The surge of artificial intelligence (AI) and machine learning (ML) across billions of devices has reinvented the way societies around the world learn, work and function. Voice-based services and technologies like Siri and Google Assistant continue to create seamless and hands-free experiences that transform our lives. However, in this ever-evolving digital world, the privacy obligations and security issues associated with speech data cannot be overlooked, and a team in China has introduced a new system that enhances privacy protection in speech data publishing.
While major companies aim to delete all personally identifiable information (PII) of users’ speech data, such as their name, phone number and email when improving voice-based services, cyber-attacks continue to increase. Partial anonymization is not enough. Current systems fail to consider the correlation between speech content – the text or words in the speech – and a speaker’s voice, making it easier for attackers to filter out the sanitized – or altered – parts of speech data and identify sensitive information. An example of such a scenario is illustrated in Figure 1.
Figure 1: Speech content is not consistent with the speaker’s voice once sanitized
Companies or institutions can attempt to sanitize the data by altering a given voice from a child to an adult, in order to mask the speaker’s age, but the content itself remains the same. This allows attackers to spot inconsistencies in the conversation and narrow down the speaker’s actual age.
Additionally, in today’s digital landscape, anonymous data is often not significantly anonymous. Companies and organizations that believe in anonymity can be susceptible to linkage attacks, whereby attackers attempt to de-anonymize data sets.
As outlined in Figure 2, adversaries collect secondary information about an individual from multiple data sources and then comb through that data to form a full profile. The more a company attempts to preserve the analytical utility of the dataset, such as keeping “gender” and “date of birth” information in the dataset, the more they are prone to linkage attacks, even if they remove the PII from the data. Attackers could cross-reference public records with attributes obtained from analyzing speech data to match and determine the identity of the PII-removed individual.
Figure 2: The process of a linkage attack
According to Sifan Ni, a researcher at Donghua University in China, it’s challenging to protect user information when publishing speech data. This data already contains personal and private information, from favorite hobbies and personal preferences to spending habits, which helps attackers determine the identity of the speaker. The key is finding the appropriate balance between speech privacy and data utility.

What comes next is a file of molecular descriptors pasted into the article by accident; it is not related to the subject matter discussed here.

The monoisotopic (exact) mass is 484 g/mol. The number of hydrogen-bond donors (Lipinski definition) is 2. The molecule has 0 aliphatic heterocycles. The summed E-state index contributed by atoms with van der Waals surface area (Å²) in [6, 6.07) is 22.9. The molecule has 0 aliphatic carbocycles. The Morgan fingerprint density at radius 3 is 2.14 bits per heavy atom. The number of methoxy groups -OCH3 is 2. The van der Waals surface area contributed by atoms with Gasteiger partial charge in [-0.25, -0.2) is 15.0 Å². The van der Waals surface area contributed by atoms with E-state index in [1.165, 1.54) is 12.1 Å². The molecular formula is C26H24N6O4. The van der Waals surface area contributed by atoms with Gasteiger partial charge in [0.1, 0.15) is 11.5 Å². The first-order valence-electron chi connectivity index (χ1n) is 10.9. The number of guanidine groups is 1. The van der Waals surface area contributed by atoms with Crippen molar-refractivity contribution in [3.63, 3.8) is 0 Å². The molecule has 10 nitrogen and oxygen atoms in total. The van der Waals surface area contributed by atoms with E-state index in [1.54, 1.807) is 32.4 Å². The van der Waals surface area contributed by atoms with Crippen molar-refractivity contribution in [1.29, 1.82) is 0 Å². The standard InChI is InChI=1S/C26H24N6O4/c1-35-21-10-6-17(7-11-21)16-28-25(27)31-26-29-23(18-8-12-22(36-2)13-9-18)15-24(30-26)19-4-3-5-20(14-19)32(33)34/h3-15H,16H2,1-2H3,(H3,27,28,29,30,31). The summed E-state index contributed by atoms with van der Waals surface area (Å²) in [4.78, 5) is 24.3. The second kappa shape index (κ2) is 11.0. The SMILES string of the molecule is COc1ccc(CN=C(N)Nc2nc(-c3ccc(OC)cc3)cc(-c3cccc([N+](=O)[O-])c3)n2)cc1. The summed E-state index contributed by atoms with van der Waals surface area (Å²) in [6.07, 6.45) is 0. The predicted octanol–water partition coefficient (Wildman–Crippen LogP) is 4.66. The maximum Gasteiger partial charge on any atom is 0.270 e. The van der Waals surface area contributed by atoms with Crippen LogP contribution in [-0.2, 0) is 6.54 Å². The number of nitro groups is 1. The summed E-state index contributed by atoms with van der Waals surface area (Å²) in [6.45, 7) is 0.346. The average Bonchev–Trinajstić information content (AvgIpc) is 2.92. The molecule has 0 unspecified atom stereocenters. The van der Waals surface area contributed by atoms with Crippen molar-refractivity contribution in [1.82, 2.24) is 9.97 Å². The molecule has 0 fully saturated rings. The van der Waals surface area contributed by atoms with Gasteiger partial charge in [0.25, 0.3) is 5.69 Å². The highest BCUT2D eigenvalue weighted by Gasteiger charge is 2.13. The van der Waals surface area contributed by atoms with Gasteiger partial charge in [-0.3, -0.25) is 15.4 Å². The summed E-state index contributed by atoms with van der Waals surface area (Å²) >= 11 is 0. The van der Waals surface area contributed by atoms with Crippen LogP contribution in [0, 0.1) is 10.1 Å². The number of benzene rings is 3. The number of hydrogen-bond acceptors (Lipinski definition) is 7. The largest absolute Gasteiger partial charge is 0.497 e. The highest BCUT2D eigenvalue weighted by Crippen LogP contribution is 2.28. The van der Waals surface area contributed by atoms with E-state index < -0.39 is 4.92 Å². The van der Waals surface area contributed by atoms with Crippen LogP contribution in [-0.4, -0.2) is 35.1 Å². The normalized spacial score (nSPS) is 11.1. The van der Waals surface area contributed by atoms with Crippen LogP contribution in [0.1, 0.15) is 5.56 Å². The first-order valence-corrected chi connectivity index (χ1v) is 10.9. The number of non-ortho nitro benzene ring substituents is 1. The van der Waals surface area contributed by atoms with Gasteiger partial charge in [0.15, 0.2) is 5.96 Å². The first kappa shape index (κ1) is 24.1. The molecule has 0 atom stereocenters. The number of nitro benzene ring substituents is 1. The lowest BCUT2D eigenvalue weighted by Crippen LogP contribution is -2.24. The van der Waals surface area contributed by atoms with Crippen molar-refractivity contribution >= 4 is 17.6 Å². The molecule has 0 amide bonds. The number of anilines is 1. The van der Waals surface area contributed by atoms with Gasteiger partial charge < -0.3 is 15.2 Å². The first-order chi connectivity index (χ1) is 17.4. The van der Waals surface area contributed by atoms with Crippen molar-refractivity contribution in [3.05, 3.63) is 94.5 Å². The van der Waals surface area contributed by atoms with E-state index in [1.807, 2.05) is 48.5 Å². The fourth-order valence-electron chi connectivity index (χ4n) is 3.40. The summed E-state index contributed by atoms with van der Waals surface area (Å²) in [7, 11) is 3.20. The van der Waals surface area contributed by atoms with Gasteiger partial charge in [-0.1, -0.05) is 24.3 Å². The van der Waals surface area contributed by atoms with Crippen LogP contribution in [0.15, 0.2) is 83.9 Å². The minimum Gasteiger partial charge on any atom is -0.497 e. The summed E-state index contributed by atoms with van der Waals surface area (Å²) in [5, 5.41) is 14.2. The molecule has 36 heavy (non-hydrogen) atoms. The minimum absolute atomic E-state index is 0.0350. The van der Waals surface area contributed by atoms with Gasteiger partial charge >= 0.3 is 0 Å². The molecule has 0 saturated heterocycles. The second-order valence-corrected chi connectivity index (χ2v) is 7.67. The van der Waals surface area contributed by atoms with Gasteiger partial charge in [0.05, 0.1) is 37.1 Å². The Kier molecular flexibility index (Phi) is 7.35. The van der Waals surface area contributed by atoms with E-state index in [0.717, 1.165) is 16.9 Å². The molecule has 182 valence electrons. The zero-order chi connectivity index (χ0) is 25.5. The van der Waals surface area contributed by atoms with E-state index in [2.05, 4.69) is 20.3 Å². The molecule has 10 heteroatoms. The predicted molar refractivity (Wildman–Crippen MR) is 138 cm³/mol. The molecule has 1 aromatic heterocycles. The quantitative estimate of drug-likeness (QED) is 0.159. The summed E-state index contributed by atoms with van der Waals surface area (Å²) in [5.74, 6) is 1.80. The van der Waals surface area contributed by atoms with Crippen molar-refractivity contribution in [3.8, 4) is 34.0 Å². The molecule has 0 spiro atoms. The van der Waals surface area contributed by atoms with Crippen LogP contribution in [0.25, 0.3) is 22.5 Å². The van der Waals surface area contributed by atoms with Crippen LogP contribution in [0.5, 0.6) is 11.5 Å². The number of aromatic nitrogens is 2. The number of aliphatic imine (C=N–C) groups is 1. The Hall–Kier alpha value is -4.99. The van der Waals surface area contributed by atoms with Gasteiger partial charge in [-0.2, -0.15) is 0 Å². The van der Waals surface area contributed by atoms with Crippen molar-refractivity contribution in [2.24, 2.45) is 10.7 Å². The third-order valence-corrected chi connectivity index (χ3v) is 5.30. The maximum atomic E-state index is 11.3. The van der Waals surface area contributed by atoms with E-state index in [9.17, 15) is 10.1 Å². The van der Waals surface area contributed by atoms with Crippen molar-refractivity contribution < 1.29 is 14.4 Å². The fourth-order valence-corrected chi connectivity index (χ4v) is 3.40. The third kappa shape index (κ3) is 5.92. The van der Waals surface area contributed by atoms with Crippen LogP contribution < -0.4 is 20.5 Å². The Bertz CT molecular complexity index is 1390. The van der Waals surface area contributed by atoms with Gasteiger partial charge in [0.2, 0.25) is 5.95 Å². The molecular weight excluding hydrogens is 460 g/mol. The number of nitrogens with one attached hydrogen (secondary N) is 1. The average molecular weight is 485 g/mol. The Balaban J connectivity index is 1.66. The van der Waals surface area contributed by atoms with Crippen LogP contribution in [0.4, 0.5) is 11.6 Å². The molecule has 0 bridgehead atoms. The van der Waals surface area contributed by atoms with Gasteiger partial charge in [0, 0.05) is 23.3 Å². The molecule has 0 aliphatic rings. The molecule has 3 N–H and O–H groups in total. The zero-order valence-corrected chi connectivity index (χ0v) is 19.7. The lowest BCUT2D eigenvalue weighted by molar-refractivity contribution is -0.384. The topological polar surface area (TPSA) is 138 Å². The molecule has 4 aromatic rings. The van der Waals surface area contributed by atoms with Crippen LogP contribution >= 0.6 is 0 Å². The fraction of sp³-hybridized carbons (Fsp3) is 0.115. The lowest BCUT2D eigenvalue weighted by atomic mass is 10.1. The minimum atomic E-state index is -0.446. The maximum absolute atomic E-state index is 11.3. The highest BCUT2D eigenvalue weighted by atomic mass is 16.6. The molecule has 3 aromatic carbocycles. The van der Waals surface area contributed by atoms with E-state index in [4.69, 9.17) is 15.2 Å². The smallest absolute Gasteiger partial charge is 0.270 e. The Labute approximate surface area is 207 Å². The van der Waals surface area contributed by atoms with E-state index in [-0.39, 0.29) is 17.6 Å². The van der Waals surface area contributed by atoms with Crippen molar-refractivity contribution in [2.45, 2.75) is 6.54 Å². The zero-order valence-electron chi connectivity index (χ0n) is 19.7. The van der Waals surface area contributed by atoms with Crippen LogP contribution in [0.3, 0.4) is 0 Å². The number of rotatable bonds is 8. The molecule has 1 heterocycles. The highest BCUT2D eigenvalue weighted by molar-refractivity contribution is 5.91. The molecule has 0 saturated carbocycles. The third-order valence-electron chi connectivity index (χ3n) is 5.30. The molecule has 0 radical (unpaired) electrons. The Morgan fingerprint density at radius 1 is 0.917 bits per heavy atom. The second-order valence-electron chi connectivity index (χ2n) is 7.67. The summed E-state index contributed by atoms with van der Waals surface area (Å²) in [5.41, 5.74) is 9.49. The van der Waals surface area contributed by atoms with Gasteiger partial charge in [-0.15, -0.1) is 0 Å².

By focusing on three dimensions, speech content, speaker’s voice and data set description, the team’s privacy-preserving method minimizes potential risks in speech data publishing, while preserving the analytical utility of the data. Through a series of privacy risk and utility loss indicators, the system can quantify the influence of speech data sanitization on the diversity of the data set and the quality of the speech.
Additionally, incorporating numerous sanitization methods that address these three dimensions reduces the risk of sensitive information leaking, while also guaranteeing the utility of the speech data. Overall, by analyzing the impact of these sanitization methods against the risk and utility loss indicators, the system achieves the optimal trade-off between privacy leakage risks and utility loss in speech data publishing. Figure 3 outlines the team’s approach.
Figure 3: The team’s privacy preserving and sanitization method for speech publishing
“We utilize the TF-IDF based algorithm to calculate the importance of each word in the speech content to decrease leakage risks [and quantify utility loss]” said Sifan. “Our sanitization [methods] consists of replacing or deleting the words in speech content, changing the frequency of speaker's voice, and deleting the keywords in the dataset description.”
As seen in today’s cyber-attacks, securing data across multiple data silos is challenging, and solutions to preserve privacy have sparked countless debates in the last decade. Sifan and his team believe there is a trade-off between preventing privacy breaches and minimizing utility loss of the speech data, for now. As a next step, the team is exploring whether novel metrics exist that better represent privacy risks and utility loss.
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